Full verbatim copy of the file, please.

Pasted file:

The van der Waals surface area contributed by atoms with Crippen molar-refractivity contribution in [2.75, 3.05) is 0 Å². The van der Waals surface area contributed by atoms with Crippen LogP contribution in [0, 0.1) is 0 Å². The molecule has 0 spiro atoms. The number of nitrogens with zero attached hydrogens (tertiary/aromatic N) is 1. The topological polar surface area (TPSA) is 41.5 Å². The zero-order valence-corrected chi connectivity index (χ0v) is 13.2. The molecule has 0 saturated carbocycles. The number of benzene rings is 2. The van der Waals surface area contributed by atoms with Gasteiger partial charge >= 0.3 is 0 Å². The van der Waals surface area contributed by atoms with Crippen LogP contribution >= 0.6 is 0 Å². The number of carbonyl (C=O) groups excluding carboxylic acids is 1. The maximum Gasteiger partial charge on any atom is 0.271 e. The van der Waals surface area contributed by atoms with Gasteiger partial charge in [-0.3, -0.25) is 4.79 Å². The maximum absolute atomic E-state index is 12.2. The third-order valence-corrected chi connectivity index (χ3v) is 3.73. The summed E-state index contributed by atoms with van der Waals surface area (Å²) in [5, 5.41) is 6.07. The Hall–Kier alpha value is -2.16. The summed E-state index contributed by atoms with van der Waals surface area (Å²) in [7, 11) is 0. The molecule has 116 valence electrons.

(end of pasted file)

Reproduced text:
The van der Waals surface area contributed by atoms with Crippen molar-refractivity contribution in [2.75, 3.05) is 0 Å². The van der Waals surface area contributed by atoms with Crippen LogP contribution in [0, 0.1) is 0 Å². The molecule has 0 spiro atoms. The number of nitrogens with zero attached hydrogens (tertiary/aromatic N) is 1. The topological polar surface area (TPSA) is 41.5 Å². The zero-order valence-corrected chi connectivity index (χ0v) is 13.2. The molecule has 0 saturated carbocycles. The number of benzene rings is 2. The van der Waals surface area contributed by atoms with Gasteiger partial charge >= 0.3 is 0 Å². The van der Waals surface area contributed by atoms with Crippen LogP contribution >= 0.6 is 0 Å². The number of carbonyl (C=O) groups excluding carboxylic acids is 1. The maximum Gasteiger partial charge on any atom is 0.271 e. The van der Waals surface area contributed by atoms with Gasteiger partial charge in [-0.3, -0.25) is 4.79 Å². The maximum absolute atomic E-state index is 12.2. The third-order valence-corrected chi connectivity index (χ3v) is 3.73. The summed E-state index contributed by atoms with van der Waals surface area (Å²) in [5, 5.41) is 6.07. The Hall–Kier alpha value is -2.16. The summed E-state index contributed by atoms with van der Waals surface area (Å²) in [7, 11) is 0. The molecule has 116 valence electrons.